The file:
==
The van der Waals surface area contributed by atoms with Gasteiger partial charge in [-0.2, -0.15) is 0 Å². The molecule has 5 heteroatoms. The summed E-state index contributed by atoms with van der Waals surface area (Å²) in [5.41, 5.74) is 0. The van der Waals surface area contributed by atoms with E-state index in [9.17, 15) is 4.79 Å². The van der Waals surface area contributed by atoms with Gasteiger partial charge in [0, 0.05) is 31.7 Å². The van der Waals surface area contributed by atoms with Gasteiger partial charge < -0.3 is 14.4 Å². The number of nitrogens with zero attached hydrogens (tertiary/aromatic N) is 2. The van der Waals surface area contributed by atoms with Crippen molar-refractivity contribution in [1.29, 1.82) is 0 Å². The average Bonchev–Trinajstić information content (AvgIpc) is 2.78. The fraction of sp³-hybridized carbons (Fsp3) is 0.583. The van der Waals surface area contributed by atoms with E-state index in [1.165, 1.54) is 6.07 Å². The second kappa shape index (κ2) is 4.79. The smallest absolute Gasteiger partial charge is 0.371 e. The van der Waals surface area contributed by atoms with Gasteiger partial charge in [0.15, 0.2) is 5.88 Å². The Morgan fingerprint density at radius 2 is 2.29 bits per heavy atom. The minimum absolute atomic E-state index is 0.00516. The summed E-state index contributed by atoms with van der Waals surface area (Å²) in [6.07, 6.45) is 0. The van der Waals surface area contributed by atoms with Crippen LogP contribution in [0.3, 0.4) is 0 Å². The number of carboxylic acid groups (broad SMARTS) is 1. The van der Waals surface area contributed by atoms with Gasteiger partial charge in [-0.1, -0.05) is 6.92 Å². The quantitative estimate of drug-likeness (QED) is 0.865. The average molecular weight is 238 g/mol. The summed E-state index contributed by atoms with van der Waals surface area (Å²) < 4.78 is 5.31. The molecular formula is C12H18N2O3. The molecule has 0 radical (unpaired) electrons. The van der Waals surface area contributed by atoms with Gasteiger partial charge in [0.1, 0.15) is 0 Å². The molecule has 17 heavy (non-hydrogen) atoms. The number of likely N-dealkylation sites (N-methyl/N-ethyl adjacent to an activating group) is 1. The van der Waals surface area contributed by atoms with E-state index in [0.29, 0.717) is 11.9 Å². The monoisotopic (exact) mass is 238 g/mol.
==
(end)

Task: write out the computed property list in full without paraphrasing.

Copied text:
The van der Waals surface area contributed by atoms with Gasteiger partial charge in [-0.2, -0.15) is 0 Å². The molecule has 5 heteroatoms. The summed E-state index contributed by atoms with van der Waals surface area (Å²) in [5.41, 5.74) is 0. The van der Waals surface area contributed by atoms with E-state index in [9.17, 15) is 4.79 Å². The van der Waals surface area contributed by atoms with Gasteiger partial charge in [0, 0.05) is 31.7 Å². The van der Waals surface area contributed by atoms with Gasteiger partial charge < -0.3 is 14.4 Å². The number of nitrogens with zero attached hydrogens (tertiary/aromatic N) is 2. The van der Waals surface area contributed by atoms with Crippen molar-refractivity contribution in [1.29, 1.82) is 0 Å². The average Bonchev–Trinajstić information content (AvgIpc) is 2.78. The fraction of sp³-hybridized carbons (Fsp3) is 0.583. The van der Waals surface area contributed by atoms with E-state index in [1.165, 1.54) is 6.07 Å². The second kappa shape index (κ2) is 4.79. The smallest absolute Gasteiger partial charge is 0.371 e. The van der Waals surface area contributed by atoms with Gasteiger partial charge in [0.15, 0.2) is 5.88 Å². The Morgan fingerprint density at radius 2 is 2.29 bits per heavy atom. The minimum absolute atomic E-state index is 0.00516. The summed E-state index contributed by atoms with van der Waals surface area (Å²) in [6.07, 6.45) is 0. The van der Waals surface area contributed by atoms with Crippen LogP contribution in [0.3, 0.4) is 0 Å². The number of carboxylic acid groups (broad SMARTS) is 1. The van der Waals surface area contributed by atoms with Gasteiger partial charge in [-0.1, -0.05) is 6.92 Å². The quantitative estimate of drug-likeness (QED) is 0.865. The average molecular weight is 238 g/mol. The summed E-state index contributed by atoms with van der Waals surface area (Å²) < 4.78 is 5.31. The molecular formula is C12H18N2O3. The molecule has 0 radical (unpaired) electrons. The van der Waals surface area contributed by atoms with Gasteiger partial charge in [0.1, 0.15) is 0 Å². The molecule has 17 heavy (non-hydrogen) atoms. The number of likely N-dealkylation sites (N-methyl/N-ethyl adjacent to an activating group) is 1. The van der Waals surface area contributed by atoms with E-state index in [0.29, 0.717) is 11.9 Å². The monoisotopic (exact) mass is 238 g/mol.